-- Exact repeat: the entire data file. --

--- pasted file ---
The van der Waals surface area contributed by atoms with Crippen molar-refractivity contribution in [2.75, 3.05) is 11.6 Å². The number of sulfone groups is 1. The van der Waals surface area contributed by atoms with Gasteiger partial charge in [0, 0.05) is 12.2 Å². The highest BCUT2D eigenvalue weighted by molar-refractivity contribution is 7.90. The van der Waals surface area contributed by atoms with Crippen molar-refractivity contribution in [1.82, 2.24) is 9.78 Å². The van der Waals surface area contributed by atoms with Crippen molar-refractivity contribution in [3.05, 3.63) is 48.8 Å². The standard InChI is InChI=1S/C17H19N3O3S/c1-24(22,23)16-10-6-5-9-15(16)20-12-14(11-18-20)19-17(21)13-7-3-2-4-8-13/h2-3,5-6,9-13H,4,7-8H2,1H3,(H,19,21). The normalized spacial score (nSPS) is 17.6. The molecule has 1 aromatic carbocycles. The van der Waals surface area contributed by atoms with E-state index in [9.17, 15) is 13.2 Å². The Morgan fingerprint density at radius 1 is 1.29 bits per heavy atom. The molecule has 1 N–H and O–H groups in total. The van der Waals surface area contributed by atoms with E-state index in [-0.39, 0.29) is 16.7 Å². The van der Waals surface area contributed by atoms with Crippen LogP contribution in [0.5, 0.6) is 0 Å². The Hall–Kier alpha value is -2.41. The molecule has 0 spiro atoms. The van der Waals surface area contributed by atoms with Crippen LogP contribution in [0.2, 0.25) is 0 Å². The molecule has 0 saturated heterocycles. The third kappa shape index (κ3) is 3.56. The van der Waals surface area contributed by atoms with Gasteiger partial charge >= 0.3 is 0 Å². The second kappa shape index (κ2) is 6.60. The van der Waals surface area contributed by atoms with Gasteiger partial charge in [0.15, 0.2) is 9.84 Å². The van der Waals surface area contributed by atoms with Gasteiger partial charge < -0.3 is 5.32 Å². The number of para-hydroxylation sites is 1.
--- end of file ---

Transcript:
The van der Waals surface area contributed by atoms with Crippen molar-refractivity contribution in [2.75, 3.05) is 11.6 Å². The number of sulfone groups is 1. The van der Waals surface area contributed by atoms with Gasteiger partial charge in [0, 0.05) is 12.2 Å². The highest BCUT2D eigenvalue weighted by molar-refractivity contribution is 7.90. The van der Waals surface area contributed by atoms with Crippen molar-refractivity contribution in [1.82, 2.24) is 9.78 Å². The van der Waals surface area contributed by atoms with Crippen molar-refractivity contribution in [3.05, 3.63) is 48.8 Å². The standard InChI is InChI=1S/C17H19N3O3S/c1-24(22,23)16-10-6-5-9-15(16)20-12-14(11-18-20)19-17(21)13-7-3-2-4-8-13/h2-3,5-6,9-13H,4,7-8H2,1H3,(H,19,21). The normalized spacial score (nSPS) is 17.6. The molecule has 1 aromatic carbocycles. The van der Waals surface area contributed by atoms with E-state index in [9.17, 15) is 13.2 Å². The Morgan fingerprint density at radius 1 is 1.29 bits per heavy atom. The molecule has 1 N–H and O–H groups in total. The van der Waals surface area contributed by atoms with E-state index in [-0.39, 0.29) is 16.7 Å². The van der Waals surface area contributed by atoms with Crippen LogP contribution in [0.5, 0.6) is 0 Å². The Hall–Kier alpha value is -2.41. The molecule has 0 spiro atoms. The van der Waals surface area contributed by atoms with Crippen LogP contribution in [0.2, 0.25) is 0 Å². The molecule has 0 saturated heterocycles. The third kappa shape index (κ3) is 3.56. The van der Waals surface area contributed by atoms with Gasteiger partial charge >= 0.3 is 0 Å². The second kappa shape index (κ2) is 6.60. The van der Waals surface area contributed by atoms with Gasteiger partial charge in [0.15, 0.2) is 9.84 Å². The van der Waals surface area contributed by atoms with Gasteiger partial charge < -0.3 is 5.32 Å². The number of para-hydroxylation sites is 1.